Indian Wells Day One Preview, Order of Play

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After a two-and-a-half-year hiatus, the BNP Paribas Open is back in style on the tennis calendar with a packed list of intriguing first-round tournaments. Here are seven to circle in the Day 1 order of play.

Kaia Kanepi (EST) vs. Madison Keys (United States)

Two of the biggest hitters in the draw face off from the start. Seeing the former Keys world No.7 as an unseeded float is still new: The American’s 2021 record is just 10-14, and last month she left the Top 50 for the first time. since his first entry in July 2013. Keys, currently ranked back at No.50, will be looking to end a six-game losing streak dating back to Wimbledon.

Kanepi, on the other hand, is very used to hiding in the draws. The 36-year-old plays a clean and idiosyncratic schedule these days, often choosing to prepare for Grand Slam and WTA 1000 tournaments by upgrading to ITF level – since Wimbledon, Kanepi has won the ITF W25 tournaments at Parnu and Fort Worth. But she’s still just as capable of turning a big name upside down. This year, the world No. 60 won against Aryna Sabalenka, Sofia Kenin and Yulia Putintseva.

The pair split from two previous encounters, with Kanepi winning 6-4, 6-3 in the Madrid 2015 first round and Keys triumphing 6-3, 6-3 in the 2017 US Open quarter-finals. , Indian Wells is the only North American tournament at the WTA 1000 level or above that Keys has yet to reach the quarter-finals – his career-best performance here was a fourth round in 2017.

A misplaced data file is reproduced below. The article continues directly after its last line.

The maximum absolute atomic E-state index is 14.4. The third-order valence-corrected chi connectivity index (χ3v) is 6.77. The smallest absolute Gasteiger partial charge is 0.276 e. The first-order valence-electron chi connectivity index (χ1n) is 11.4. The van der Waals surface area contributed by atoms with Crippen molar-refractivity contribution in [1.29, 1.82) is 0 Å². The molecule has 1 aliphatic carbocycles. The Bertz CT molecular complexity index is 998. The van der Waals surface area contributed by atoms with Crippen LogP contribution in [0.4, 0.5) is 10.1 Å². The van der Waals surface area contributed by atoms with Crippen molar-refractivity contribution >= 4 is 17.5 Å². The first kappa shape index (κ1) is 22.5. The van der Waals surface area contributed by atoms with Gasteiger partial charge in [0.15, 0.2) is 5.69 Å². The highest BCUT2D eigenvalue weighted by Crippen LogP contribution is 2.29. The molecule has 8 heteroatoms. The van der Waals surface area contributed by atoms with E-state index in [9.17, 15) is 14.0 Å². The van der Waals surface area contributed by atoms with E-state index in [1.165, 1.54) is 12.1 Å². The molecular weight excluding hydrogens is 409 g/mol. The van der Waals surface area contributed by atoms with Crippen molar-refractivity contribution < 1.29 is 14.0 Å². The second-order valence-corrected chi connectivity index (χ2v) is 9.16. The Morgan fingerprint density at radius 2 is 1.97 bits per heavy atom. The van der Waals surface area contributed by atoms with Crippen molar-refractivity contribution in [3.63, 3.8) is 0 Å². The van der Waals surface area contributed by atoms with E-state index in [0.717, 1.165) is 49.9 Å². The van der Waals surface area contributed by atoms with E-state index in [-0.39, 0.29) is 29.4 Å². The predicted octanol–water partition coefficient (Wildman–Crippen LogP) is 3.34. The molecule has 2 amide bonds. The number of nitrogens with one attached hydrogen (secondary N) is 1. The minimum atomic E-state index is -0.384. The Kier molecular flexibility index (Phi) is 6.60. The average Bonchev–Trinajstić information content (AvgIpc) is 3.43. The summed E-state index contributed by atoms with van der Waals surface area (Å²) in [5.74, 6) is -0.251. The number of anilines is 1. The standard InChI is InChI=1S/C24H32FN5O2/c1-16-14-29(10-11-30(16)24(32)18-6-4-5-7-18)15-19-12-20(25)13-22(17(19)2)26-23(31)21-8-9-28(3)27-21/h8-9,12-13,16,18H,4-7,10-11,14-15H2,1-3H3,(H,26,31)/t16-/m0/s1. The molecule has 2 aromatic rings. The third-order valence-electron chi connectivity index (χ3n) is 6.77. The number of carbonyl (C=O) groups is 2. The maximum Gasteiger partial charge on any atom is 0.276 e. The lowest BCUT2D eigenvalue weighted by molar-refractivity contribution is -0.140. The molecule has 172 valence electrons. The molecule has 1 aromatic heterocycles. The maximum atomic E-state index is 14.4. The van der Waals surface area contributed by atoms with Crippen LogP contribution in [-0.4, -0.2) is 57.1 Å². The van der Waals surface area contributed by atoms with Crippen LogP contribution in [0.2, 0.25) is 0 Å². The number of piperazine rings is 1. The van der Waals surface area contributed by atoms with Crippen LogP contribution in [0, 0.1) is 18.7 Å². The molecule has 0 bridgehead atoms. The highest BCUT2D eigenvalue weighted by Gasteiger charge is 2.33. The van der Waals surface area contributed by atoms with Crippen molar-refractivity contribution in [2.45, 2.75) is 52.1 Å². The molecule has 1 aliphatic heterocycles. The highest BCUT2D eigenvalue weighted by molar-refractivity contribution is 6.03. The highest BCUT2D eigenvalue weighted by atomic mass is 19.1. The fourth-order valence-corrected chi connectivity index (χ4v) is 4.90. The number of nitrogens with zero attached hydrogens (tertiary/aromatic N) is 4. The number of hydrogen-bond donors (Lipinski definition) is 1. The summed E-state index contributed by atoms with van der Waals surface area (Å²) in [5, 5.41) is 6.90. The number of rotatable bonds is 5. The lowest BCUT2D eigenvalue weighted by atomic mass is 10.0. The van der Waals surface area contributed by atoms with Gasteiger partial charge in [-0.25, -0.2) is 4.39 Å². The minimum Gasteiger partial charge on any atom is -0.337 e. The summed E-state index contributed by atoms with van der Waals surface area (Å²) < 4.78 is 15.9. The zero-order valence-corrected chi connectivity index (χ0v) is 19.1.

Sloane Stephens (United States) vs. Heather Watson (GBR)

The point to note in this match is the one-on-one. Watson has long been a surprising thorn for former world number 3 Stephens: she won the duo’s first four meetings between 2010 and 2015, and leads the overall series 5-2. This includes their four hard court meetings.

However, they haven’t played in more than five years, since the 6-3, 6-0 demolition of Stephens by Watson in the Miami 2016 second round. Much has happened since then, notably Stephens becoming the champion. Grand Slam at the 2017 US Open.

Oddly enough, the meeting will mark the first time since their first professional meeting, at the ITF W50 event in Toronto 2010, that Watson is the higher-ranked of the two, perched at No.57 through No.73 of Stephens. Still, in terms of recent form, the American has the advantage. After losing five of his first six games this year, Stephens’ record since Miami is 17-11. Even some of her recent losses – to Danielle Collins in San Jose, Aryna Sabalenka in Montreal and Angelique Kerber at the US Open – were still notable for the high quality of her show.

In contrast, Watson has had a meager year in 2021, having won just seven WTA Main Draw games so far, and will be looking to end a four-game losing streak.

Champion’s Reel: how Yulia Putintseva won Budapest 2021

2021 Budapest

Andrea Petkovic (GER) v Yulia Putintseva (KAZ)

Another pair of former rivals, Petkovic and Putintseva will face off for the sixth time at the site of their first meeting. In 2013, Petkovic routed an 18-year-old Putintseva 6-0, 6-2 in the first round of qualifying for Indian Wells.

Both regained form in the second half of 2021. Putintseva, whose penchant for marathon matches and epic hot-shot rallies make her one of the Tour’s top players on a weekly basis, a translates this into impressive results lately. A second career title in Budapest in July was followed by a run to the final for Nur-Sultan at home last week.

Meanwhile, Petkovic started the year with a meager 4-11 record until June, and admitted: “I was ready to retire, I almost retired – I started five new jobs! “

A second presentation in Hamburg, where she was the inaugural tournament ambassador, rejuvenated the German year, and she followed with her first title in six years at Cluj-Napoca. In three months, she went from 130th to 74th place in the world.